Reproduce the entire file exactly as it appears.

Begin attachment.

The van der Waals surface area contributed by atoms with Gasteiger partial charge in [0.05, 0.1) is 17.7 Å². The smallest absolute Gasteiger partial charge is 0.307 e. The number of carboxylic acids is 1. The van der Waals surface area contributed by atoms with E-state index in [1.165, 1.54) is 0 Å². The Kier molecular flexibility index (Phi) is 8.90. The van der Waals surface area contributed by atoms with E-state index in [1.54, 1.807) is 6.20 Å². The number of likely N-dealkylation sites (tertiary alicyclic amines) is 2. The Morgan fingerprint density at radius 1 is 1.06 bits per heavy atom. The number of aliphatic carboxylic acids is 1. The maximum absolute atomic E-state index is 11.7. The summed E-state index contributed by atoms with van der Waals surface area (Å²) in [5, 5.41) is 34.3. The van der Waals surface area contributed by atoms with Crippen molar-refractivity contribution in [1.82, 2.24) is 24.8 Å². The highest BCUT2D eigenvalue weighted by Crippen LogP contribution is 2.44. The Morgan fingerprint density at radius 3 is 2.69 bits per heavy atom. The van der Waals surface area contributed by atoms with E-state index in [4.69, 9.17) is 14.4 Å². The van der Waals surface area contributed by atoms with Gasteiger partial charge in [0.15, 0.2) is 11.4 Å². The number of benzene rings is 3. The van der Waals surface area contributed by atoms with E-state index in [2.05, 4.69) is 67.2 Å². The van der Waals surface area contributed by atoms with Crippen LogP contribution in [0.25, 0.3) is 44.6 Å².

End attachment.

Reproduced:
The van der Waals surface area contributed by atoms with Gasteiger partial charge in [0.05, 0.1) is 17.7 Å². The smallest absolute Gasteiger partial charge is 0.307 e. The number of carboxylic acids is 1. The van der Waals surface area contributed by atoms with E-state index in [1.165, 1.54) is 0 Å². The Kier molecular flexibility index (Phi) is 8.90. The van der Waals surface area contributed by atoms with E-state index in [1.54, 1.807) is 6.20 Å². The number of likely N-dealkylation sites (tertiary alicyclic amines) is 2. The Morgan fingerprint density at radius 1 is 1.06 bits per heavy atom. The number of aliphatic carboxylic acids is 1. The maximum absolute atomic E-state index is 11.7. The summed E-state index contributed by atoms with van der Waals surface area (Å²) in [5, 5.41) is 34.3. The van der Waals surface area contributed by atoms with Crippen molar-refractivity contribution in [1.82, 2.24) is 24.8 Å². The highest BCUT2D eigenvalue weighted by Crippen LogP contribution is 2.44. The Morgan fingerprint density at radius 3 is 2.69 bits per heavy atom. The van der Waals surface area contributed by atoms with E-state index in [4.69, 9.17) is 14.4 Å². The van der Waals surface area contributed by atoms with Gasteiger partial charge in [0.15, 0.2) is 11.4 Å². The number of benzene rings is 3. The van der Waals surface area contributed by atoms with E-state index in [2.05, 4.69) is 67.2 Å². The van der Waals surface area contributed by atoms with Crippen LogP contribution in [0.25, 0.3) is 44.6 Å².